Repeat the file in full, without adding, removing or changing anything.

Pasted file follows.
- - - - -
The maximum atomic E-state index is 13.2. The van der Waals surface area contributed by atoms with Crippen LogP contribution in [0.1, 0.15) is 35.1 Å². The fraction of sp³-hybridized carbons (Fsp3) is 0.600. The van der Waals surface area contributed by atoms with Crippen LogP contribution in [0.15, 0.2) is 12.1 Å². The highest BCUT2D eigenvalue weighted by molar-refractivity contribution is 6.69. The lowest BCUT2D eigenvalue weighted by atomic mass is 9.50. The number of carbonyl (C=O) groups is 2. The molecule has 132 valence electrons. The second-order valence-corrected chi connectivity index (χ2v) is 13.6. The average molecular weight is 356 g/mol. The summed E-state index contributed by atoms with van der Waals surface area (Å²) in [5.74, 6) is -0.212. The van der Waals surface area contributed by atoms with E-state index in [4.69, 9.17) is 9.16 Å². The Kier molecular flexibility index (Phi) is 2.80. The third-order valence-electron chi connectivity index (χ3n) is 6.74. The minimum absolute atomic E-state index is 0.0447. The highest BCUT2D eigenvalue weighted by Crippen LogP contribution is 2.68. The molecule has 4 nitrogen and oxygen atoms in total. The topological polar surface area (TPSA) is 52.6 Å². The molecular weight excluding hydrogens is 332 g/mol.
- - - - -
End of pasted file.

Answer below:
The maximum atomic E-state index is 13.2. The van der Waals surface area contributed by atoms with Crippen LogP contribution in [0.1, 0.15) is 35.1 Å². The fraction of sp³-hybridized carbons (Fsp3) is 0.600. The van der Waals surface area contributed by atoms with Crippen LogP contribution in [0.15, 0.2) is 12.1 Å². The highest BCUT2D eigenvalue weighted by molar-refractivity contribution is 6.69. The lowest BCUT2D eigenvalue weighted by atomic mass is 9.50. The number of carbonyl (C=O) groups is 2. The molecule has 132 valence electrons. The second-order valence-corrected chi connectivity index (χ2v) is 13.6. The average molecular weight is 356 g/mol. The summed E-state index contributed by atoms with van der Waals surface area (Å²) in [5.74, 6) is -0.212. The van der Waals surface area contributed by atoms with E-state index in [4.69, 9.17) is 9.16 Å². The Kier molecular flexibility index (Phi) is 2.80. The third-order valence-electron chi connectivity index (χ3n) is 6.74. The minimum absolute atomic E-state index is 0.0447. The highest BCUT2D eigenvalue weighted by Crippen LogP contribution is 2.68. The molecule has 4 nitrogen and oxygen atoms in total. The topological polar surface area (TPSA) is 52.6 Å². The molecular weight excluding hydrogens is 332 g/mol.